Māori often say we stand on the shoulders of giants, and that is absolutely the case in Hiwa, where our living literary giants Patricia Grace and Witi Ihimaera stand tall and strong as ever. And still growing. I particularly applaud Morris’ choice of stories here: Grace’s ‘The Kiss’, set in Italy, and Ihimaera’s (newly revised version of) ‘Der Traum’, set in Germany, showcase the international reach, narrative range and stylistic brilliance of both writers. Ihimaera and Grace both acknowledge those giants before them, notably J.C. Sturm, the first Māori fiction writer published in a New Zealand anthology, whom Morris references in her opening introduction and to whom she dedicates the book.
The intercultural whakapapa of Māori literature is also acknowledged by Morris’ own stunning homage to Katherine Mansfield’s ‘The Garden Party’: ‘Isn’t it’, set during a tangi in an increasingly gentrified Mt Roskill. Like ‘The Garden Party’, like Particia Grace’s short stories, every word and every sentence is perfectly chosen, perfectly placed, breathing life and colour into places and people, painting relationships and predicaments with the lightest yet sharpest of strokes.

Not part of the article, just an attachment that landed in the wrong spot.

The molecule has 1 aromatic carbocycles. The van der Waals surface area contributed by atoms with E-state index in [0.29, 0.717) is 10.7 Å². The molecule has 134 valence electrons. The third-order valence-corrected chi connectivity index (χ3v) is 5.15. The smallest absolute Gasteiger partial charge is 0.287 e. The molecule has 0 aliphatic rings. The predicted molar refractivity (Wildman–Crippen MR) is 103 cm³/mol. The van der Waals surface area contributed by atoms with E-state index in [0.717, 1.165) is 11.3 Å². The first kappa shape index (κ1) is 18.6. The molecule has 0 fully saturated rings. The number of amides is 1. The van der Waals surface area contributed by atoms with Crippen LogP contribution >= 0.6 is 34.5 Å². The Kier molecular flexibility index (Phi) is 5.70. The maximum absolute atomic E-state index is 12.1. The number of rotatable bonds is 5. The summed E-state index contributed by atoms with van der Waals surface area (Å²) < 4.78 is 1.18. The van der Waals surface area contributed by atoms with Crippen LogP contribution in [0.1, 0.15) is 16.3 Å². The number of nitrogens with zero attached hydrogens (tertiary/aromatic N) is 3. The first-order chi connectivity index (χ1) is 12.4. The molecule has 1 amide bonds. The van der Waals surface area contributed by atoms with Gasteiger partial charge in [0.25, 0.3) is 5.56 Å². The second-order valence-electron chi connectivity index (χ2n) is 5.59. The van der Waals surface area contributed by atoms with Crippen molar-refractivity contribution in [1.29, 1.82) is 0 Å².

The one small disappointment for me is the absence of English versions of the four stories in te reo Māori, written by Earle Karini, Atakohu Middleton, Zeb Nicklin and Ngawiki-Aroha Rewita. I did give these stories my best shot, and was sometimes able to get the general gist, but the gaps were too numerous to be filled by the occasional recourse to a dictionary. It was frustrating to know I was not able to appreciate and honour the quality of the writing. So while I understand that the zero-translation decision was a political choice, I would nonetheless underline the role of translation as a language revitalisation and accessibility tool for those of us currently disabled by the state of our reo. Perhaps the editor might consider including English versions on a website?
That said, both avid and new readers of Maori fiction, indeed anyone who appreciates a beautifully crafted short-story, will find much to treasure in this collection. You will be delighted, uplifted, shocked, sobered, saddened, challenged, perhaps sometimes repelled. But above all, you will be enriched.
Ko Hiwa nui
Ko Hiwa pūkenga
Ko Hiwa wānanga
Takataka te kāhui o te rangi
Koia a pou tō putanga ki te whai ao
Ki te ao mārama.
Let the stars fall from the sky [my wishes]
And be realised in this world
The world of light.
[from Matariki: The Star of the Year, by Rangi Mātāmua]